Fight Club: Suffering as a condition of progression

As so often, Slavoj Žižek is right when he says that the real issue of Fight Club is not resistance, but the fact that one has to suffer in order to reach consciousness and freedom. Freedom in late capitalism means first of all taking what is in the way of freedom (“Only after we have lost everything, we have the freedom to do everything”). One must be able to dispense with ideological accumulation and not to define itself over material possessions. Possession was the self of the protagonist, so he had to blast it up in order to reform his social as well as ideal self.

The Fight Club is the interior of man who strictly preserves his mask of hyper-agile consumption in the late capitalist world. This is why the members of the Fight Club never behave as in the Fight Club: “Even if I could tell someone, I would not say it was a good fight, I would not be talking to the same man.” Psychological emancipation means suffering first and foremost to resist inner struggles, which do not stay away when it comes to liberating yourself from alienating master-signifier in self-design. It also means the learning of humility: “First, you must know that you will die once,” says Tyler, as he mourns the protagonist’s hand. Only under death threat does Raymond begin to do what he really wants. The knowledge of mortality is exactly what narcissistic consumerism fades out. Anyone who knows about his mortality is more aware of the basic conditions of his being.

The protagonist is initially a passive consumer who, by reason of his inner emptiness, seeks self-help groups not for self-help, but for the purpose of consumption. The ideology of consumption promises that one must accumulate simply enough to ultimately reach the state of happiness. But this hunt for a material object of desire is no less endless than that for an ideal one, because the material goal is based on an ideal trigger. Precisely because of this search for the ideal in the material phenomenons, the consumerist striving is a reach for the mirror image in the water. It is wiser to recognize the implicit instability of life (“even the Mona Lisa decays”). This role comes to Tyler and between these two poles oscillates the psyche of the protagonist. It is the rationalist “That’s crazy” against the more infallible “Then be crazy”, as the two before their first brawl formulate. In the pub, Tyler says, “All you have, you have anyway.” The subject, so says Jacques Lacan, is constituted by the other. It does not possess, but is based on what is believed in what it means to possess. Within the framework of the critique of capitalistic ideology, this means that from the removal of possession, a new ego formation must first form. And in this sense, Tyler says later, “You are not the car you are driving or the money in your account,” and adds, “You are the singing, dancing scum of the world.” This is entirely Nietzsche’s use of the concept of dance , In Thus Spoke Zarathustra the dance symbolizes the achievement of the goal of having freed itself from all dogmatics and enslaving morals. It is only through chaos that a dancing star can be born, as Nietzsche calls it, and it is only through chaos that the protagonist succeeds in his psychic and social emancipation. This emancipation corresponds to the symbolism of space: the old apartment flies into the air, after which he dwells in a descended mud hole (the house as a classical metaphor for the soul), which also points to the psychic division: “Nothing worked, when a lamp was switched on, another one lost its light “. At the end of the film, the protagonist looks heavily injured and yet confidently on the collapsing capitalist buildings.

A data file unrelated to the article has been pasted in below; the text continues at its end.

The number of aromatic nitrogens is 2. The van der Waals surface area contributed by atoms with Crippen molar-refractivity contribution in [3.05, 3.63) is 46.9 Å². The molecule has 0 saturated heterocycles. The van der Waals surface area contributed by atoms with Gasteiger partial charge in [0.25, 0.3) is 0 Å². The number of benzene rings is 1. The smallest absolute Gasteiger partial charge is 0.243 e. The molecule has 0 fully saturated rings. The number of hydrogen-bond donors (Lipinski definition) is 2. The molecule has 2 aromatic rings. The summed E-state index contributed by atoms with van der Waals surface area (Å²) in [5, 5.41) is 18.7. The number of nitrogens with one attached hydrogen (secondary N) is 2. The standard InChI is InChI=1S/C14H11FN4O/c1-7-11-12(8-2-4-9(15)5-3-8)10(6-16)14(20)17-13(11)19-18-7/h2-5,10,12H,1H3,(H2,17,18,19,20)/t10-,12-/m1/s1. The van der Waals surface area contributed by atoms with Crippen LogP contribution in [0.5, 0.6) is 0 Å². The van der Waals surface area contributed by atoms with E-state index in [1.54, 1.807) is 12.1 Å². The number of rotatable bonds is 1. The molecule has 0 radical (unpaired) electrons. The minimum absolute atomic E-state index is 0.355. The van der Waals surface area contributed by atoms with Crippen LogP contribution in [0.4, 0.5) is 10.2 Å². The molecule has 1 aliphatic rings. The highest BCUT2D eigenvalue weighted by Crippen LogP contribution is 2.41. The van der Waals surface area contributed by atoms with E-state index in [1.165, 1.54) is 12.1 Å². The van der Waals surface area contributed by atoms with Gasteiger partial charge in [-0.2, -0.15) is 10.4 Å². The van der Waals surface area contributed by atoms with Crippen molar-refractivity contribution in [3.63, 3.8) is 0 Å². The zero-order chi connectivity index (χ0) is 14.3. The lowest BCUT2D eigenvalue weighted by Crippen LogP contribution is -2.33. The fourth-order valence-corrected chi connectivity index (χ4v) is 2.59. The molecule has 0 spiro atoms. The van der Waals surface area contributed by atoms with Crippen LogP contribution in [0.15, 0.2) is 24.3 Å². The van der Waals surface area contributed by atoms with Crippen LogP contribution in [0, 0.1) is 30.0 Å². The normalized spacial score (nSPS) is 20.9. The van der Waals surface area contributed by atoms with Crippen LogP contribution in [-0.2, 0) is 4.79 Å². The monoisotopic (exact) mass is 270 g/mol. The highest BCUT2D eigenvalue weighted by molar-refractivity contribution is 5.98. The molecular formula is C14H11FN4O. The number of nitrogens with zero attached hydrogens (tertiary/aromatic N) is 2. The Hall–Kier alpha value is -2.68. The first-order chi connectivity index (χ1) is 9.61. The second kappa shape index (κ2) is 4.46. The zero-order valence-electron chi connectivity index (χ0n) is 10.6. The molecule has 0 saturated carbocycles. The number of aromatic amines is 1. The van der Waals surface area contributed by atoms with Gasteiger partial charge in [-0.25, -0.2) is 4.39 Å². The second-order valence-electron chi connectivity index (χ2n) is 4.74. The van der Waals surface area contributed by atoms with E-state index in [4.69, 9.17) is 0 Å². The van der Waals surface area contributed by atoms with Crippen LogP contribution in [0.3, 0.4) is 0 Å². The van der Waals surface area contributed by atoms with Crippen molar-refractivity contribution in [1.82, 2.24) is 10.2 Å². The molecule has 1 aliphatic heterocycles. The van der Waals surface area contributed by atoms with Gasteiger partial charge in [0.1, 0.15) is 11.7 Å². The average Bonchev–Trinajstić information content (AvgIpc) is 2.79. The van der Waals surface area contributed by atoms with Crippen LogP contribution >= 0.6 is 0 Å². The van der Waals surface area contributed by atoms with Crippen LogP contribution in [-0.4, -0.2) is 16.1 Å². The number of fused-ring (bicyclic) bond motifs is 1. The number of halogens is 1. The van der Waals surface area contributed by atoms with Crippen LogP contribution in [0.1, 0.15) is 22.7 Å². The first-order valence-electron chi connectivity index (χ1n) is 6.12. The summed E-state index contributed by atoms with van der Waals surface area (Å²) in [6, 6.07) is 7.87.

The film is filled with many allusions to these circumstances.

  • Just as the aspirant has to endure three days, while he constantly gets rejections to be accepted, the struggle against the capitalist system must be sustained despite all hard setbacks.
  • After Tyler states in his speech that the war of this generation is a spiritual one, the shopkeeper arrives as a representative of the capitalist property system and threatens the club. Tyler is ready to take all suffering, he fights for his spiritual freedom – and gets the cellar awarded, the suffering has paid off. Of course, he also offers the owner to enter the Fight Club and thus gets out of the system of capitalist ownership .
  • The ideological “everything is safe” images in the aircraft become a sign of real hardness by signaling insecurity and threat.
  • In the sense of the exclamation “Hands on the steering wheel”, the average citizen wants to be able to control his life and to guarantee his safety – it is about life insurance and a permanent job. But ultimately precisely this security need, which is perceived as an alternative, is a latent enslavement. For this reason, Tyler calls on the protagonist to let go of the steering wheel.
  • Moreover, in the overthrow of the capitalist system, it is of great importance to value people as individuals, for they are those who are to be freed from enslavement. So it can not be that there is no name in the “Project Chaos” – Bob has a name.

And finally, the relevance of the imagination remains to be noted: how much we depend on our imagination becomes clear when we consider that Tyler is imagined so that the narrator can make his self progressive.

Fight Club. R.: David Fincher. USA/Germany 1999.

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